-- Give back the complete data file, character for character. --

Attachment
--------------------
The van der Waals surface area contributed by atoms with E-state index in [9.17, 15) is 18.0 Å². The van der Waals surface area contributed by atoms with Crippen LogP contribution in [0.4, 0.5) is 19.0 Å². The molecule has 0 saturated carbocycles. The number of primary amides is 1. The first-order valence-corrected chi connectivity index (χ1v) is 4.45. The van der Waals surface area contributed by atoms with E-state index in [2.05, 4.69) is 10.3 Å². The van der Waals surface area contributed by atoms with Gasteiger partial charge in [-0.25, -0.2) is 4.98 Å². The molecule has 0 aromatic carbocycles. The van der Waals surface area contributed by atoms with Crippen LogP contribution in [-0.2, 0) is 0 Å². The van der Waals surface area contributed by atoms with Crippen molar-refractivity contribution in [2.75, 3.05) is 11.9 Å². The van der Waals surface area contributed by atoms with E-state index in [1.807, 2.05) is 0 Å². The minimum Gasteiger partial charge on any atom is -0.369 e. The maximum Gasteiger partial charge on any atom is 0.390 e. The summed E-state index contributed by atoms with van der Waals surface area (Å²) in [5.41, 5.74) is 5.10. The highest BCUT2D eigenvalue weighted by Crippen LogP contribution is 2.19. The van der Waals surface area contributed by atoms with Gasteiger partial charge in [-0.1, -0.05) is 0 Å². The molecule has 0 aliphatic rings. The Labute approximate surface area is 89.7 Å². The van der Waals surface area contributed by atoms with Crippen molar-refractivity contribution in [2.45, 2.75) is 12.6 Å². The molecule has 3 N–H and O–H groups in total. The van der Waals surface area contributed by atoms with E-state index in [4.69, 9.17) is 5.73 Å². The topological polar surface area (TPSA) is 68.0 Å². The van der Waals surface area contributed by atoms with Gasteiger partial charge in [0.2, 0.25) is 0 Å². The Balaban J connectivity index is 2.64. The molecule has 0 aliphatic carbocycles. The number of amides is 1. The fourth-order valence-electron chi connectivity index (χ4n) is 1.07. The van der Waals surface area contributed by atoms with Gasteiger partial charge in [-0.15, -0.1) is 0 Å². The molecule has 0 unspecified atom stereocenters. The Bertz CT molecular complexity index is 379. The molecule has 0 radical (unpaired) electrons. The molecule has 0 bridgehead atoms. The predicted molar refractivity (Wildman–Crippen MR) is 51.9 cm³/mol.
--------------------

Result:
The van der Waals surface area contributed by atoms with E-state index in [9.17, 15) is 18.0 Å². The van der Waals surface area contributed by atoms with Crippen LogP contribution in [0.4, 0.5) is 19.0 Å². The molecule has 0 saturated carbocycles. The number of primary amides is 1. The first-order valence-corrected chi connectivity index (χ1v) is 4.45. The van der Waals surface area contributed by atoms with E-state index in [2.05, 4.69) is 10.3 Å². The van der Waals surface area contributed by atoms with Gasteiger partial charge in [-0.25, -0.2) is 4.98 Å². The molecule has 0 aromatic carbocycles. The van der Waals surface area contributed by atoms with Crippen LogP contribution in [-0.2, 0) is 0 Å². The van der Waals surface area contributed by atoms with Crippen molar-refractivity contribution in [2.75, 3.05) is 11.9 Å². The van der Waals surface area contributed by atoms with E-state index in [1.807, 2.05) is 0 Å². The minimum Gasteiger partial charge on any atom is -0.369 e. The maximum Gasteiger partial charge on any atom is 0.390 e. The summed E-state index contributed by atoms with van der Waals surface area (Å²) in [5.41, 5.74) is 5.10. The highest BCUT2D eigenvalue weighted by Crippen LogP contribution is 2.19. The van der Waals surface area contributed by atoms with Gasteiger partial charge in [-0.1, -0.05) is 0 Å². The molecule has 0 aliphatic rings. The Labute approximate surface area is 89.7 Å². The van der Waals surface area contributed by atoms with Crippen molar-refractivity contribution in [2.45, 2.75) is 12.6 Å². The molecule has 3 N–H and O–H groups in total. The van der Waals surface area contributed by atoms with E-state index in [4.69, 9.17) is 5.73 Å². The topological polar surface area (TPSA) is 68.0 Å². The van der Waals surface area contributed by atoms with Gasteiger partial charge in [0.2, 0.25) is 0 Å². The Balaban J connectivity index is 2.64. The molecule has 0 aliphatic carbocycles. The number of amides is 1. The fourth-order valence-electron chi connectivity index (χ4n) is 1.07. The van der Waals surface area contributed by atoms with Gasteiger partial charge in [-0.15, -0.1) is 0 Å². The molecule has 0 unspecified atom stereocenters. The Bertz CT molecular complexity index is 379. The molecule has 0 radical (unpaired) electrons. The molecule has 0 bridgehead atoms. The predicted molar refractivity (Wildman–Crippen MR) is 51.9 cm³/mol.